By Madeline Greenwood (McGill University)
I arrived in Cuncani for the first time just four weeks ago, and was immediately in awe of the scenery, and the way of life. Life isn’t easy in the high Andes, and I admire the way in which people go about their days, hiking for hours just to get home from school, or bring their Alpacas to graze. At over 4,000m above sea level, the climate is cold, the soil is thin and the only crop that will survive outside is potato. I was impressed to learn that there are hundreds of types of potatoes being grown in each chakra, or plot of land, and the people of Cuncani have definitely mastered the art of growing, storing and cooking them. But, in reality, no matter the quantity or type, the nutritional value of this starchy vegetable is not enough to sustain a family. This is where the agriculture portion of Nexos Comunitarios’ Sustainable Homes project comes in.
My first glimpse of a Cuncani greenhouse was at Señor Martin’s house. We walked uphill from the community centre and found ourselves giving an out of breath introduction to the first patron of the sustainable homes project. He showed us around his property, and finally to the greenhouse and chicken coop which had been built earlier that month. The greenhouses in the project are simple adobe/rock structures, like any house in the region but with industrial white plastic for the roof and windows, which traps the heat from the sun, and moisture from the plants inside. The temperature is dramatically different between the inside and outside of the building, and I was fascinated at how easy it seemed to create a climate suitable for a wide variety of vegetables including lettuce, cauliflower, beets, chard and cabbage.
During my first visit, the plants were small and mostly unrecognizable green sprouts but, just two weeks later the mini versions of each plant were full-fledged. It’s exciting in itself to witness a feat of nature like growing plants where they shouldn’t naturally survive, but the greenhouses do not come without challenges. Without proper care, and foresight of potential problems, the plants inside don’t stand a chance, but at the same time we’re hoping that people will be able to complete extra work on top of all their other tasks.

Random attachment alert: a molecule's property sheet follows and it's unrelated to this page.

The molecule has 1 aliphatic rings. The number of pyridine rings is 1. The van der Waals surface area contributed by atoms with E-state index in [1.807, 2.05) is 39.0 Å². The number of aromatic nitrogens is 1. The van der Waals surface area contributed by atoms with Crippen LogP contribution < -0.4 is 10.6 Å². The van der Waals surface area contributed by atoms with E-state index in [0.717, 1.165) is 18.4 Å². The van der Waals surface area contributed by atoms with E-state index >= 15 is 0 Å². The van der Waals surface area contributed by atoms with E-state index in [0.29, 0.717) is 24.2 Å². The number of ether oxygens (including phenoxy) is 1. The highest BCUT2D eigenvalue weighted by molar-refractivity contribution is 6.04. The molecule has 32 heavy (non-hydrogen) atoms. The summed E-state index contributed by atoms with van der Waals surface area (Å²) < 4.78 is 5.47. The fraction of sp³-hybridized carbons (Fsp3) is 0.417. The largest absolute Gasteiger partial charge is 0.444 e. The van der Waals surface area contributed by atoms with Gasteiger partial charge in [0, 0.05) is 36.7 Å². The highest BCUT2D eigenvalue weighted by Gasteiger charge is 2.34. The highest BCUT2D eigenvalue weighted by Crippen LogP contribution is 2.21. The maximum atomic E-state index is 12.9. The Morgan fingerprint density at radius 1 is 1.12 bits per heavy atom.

Right now, it’s potato-harvesting season in Cuncani, and everyone has something to do. After school the children rush home to help their parents in the fields, and soon they will be busy preparing Chuño and Moraya. These traditional methods of preserving potatoes continue to be the main resource for surviving the winter in this community, and can feed families for months. With this in mind, it is easy to understand how the supplemental vegetables in the greenhouses could fall by the wayside and in this environment, even a small mistake like leaving the door open or watering the garden improperly could be detrimental. This winter will be an interesting learning experience for families to figure out what works for them in terms of delegating tasks between family members, and incorporating this new responsibility into their lives.
Although this project is still in its beginning phases, it’s looking very promising. Each week we return to Cuncani, the families seem increasingly comfortable using and maintaining their gardens and as a result, the veggies are healthy and growing consistently. For the families in Cuncani, the greenhouses mean subsistence agriculture that will actually serve its purpose of nourishment. It’s the newfound access to a wider variety of foods in their own backyards, and for free that will make a real difference to their nutrition everyday, but survival will always come first. The challenges they face within the project may not be over, but as a community and an organization, we can all learn from each experience, failure or success we encounter in the first months of the Sustainable Homes Project.